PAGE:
Social Media: 8 Tools For A Revolution From Within.

Photo by Brett Jordan on Unsplash
  1. Greyscale your phone. This is a cracking tip suggested by my wife. You can create a shortcut to greyscale your phone screen with 3 clicks of the home button. It massively reduces the visual appeal of notifications and scrolling colorful content, especially Instagram.
  2. Delete the social media apps. I deleted Instagram a long time ago and have never really missed it. Then you only need to worry about browser usage…
  3. …Time-limit browser usage. You can do this with iOS Screen Time- within Settings. This is a (deliberately?) cumbersome but powerful tool. You can outright block sites with no utility but high addictiveness. E.G. Reddit. You can then set a daily time limit for Safari. I’m trying for two hours a day. We’ll see. You can also schedule daily ‘Downtime’ periods. Almost everything is initially blocked off with a prompt if you really need to access it. If you need an answer to something during that time, you can ask Siri rather than open a browser window.
  4. Read articles outside of the browser window. For reading longer articles: save them into the Pocket app, don’t read them in the browser. For the discovery of new content, you could use phenomenal email article aggregators like The Browser. Subscribe to email alerts for Substacks from writers you like.
  5. Reduce ALL computer-generated notifications to zero.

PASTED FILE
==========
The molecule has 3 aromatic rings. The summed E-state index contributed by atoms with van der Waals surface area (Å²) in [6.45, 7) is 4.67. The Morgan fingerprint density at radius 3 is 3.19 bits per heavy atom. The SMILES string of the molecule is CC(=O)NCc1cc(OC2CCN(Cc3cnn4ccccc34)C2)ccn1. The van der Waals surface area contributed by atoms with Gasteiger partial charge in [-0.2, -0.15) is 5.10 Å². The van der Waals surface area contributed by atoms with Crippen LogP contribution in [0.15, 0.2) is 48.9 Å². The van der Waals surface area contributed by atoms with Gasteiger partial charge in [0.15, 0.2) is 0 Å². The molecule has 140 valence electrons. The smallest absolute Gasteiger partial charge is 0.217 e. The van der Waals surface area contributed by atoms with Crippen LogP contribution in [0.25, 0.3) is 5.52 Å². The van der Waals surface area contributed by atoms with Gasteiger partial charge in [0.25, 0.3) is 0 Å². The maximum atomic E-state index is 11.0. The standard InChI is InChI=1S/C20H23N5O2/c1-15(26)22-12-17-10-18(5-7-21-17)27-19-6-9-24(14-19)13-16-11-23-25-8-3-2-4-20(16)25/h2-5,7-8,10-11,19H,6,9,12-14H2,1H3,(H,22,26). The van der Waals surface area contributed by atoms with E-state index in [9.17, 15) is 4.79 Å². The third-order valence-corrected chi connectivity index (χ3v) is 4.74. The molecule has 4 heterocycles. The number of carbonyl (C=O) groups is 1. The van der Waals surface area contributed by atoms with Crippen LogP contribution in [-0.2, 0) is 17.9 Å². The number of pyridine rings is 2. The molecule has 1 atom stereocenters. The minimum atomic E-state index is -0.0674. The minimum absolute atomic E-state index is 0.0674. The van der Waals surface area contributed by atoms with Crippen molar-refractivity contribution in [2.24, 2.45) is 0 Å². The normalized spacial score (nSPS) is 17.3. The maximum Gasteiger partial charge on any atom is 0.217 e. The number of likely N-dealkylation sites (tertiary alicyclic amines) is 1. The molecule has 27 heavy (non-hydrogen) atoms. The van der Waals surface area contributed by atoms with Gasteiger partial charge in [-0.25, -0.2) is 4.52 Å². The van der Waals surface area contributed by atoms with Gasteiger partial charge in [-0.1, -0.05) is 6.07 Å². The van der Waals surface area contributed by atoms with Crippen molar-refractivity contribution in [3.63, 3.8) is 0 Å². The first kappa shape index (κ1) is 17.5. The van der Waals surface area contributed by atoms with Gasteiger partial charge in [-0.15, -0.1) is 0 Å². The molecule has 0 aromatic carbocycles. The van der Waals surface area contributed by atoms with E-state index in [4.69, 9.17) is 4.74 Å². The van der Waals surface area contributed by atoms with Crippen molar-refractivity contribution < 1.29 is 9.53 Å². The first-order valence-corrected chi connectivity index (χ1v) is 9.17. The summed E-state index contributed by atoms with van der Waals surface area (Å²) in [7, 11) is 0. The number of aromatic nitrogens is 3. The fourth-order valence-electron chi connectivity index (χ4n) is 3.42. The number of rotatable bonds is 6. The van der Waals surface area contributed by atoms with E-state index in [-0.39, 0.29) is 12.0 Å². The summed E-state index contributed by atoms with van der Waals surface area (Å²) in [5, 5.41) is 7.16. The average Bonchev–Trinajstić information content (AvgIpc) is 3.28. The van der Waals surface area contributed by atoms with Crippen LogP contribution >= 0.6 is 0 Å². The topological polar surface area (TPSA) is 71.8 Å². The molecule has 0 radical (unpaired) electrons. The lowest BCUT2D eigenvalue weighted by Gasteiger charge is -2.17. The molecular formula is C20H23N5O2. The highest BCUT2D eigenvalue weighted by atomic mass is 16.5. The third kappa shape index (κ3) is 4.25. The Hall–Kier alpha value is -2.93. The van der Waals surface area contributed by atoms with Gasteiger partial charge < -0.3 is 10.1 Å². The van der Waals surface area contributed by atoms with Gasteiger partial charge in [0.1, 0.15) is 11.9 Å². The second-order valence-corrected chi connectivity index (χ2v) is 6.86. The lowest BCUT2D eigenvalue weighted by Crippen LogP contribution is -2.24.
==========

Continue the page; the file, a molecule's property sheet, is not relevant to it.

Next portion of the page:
6. Predetermine the salience of your human interaction. We justifiably turn to social media for connection, but let’s tip the balance in our favor. Mute group chats across all platforms that are unlikely to have urgent info. Create smaller group chats with people you want to have specific ongoing discussions with. My family-specific WhatsApp group means I have less need for Facebook’s dubious news feed.
  7. Increase the quality of the apps you do use. I try to spend dead time on the Kindle app reading books. There are also a bunch of apps that give you new skills (I’m trying a freediving app that helps build breath-holds right now).
  8. Select your own content. As one of the Netflix documentary experts notes: try not to click the algorithmically suggested videos on YouTube, but use the search bar instead. If someone else is suggesting content for you, that opens the door to them slowly manipulating your preferences.
  1. Fact check and bias check everything you post beforehand- especially if it’s news or political content. No source is perfect (even my beloved BBC). Ground News shows the volume of reporting on stories from across the partisan divide. I also haven’t used it much yet, but AllSides claims to show both sides of the debate at once.
  2. Remember that engaging with inflammatory content automatically boosts it, even if your engagement is itself outraged (“Look how stupid this is!”). It also ensures you get served more of that content.
  3. Try to seek out intelligent connections from outside your ideological bubble and share their content. Bear in mind each one of us is being served an often radically different reality from everyone else.
  4. Try and keep discussions civil and inquisitive. Ask the kind of questions that elicit thoughtful responses. A cracking example: “What have you experienced that I haven’t that makes you believe what you do?” Via the always wonderful Morgan Housel. This fulfills 3 core functions. Firstly it has the delightful ability to expose anyone who gets their opinions second-hand via cable news or social media. Secondly, it makes a direct appeal to personal experience, opening up emotions not facts. Thirdly it might actually make you reconsider your own opinions.

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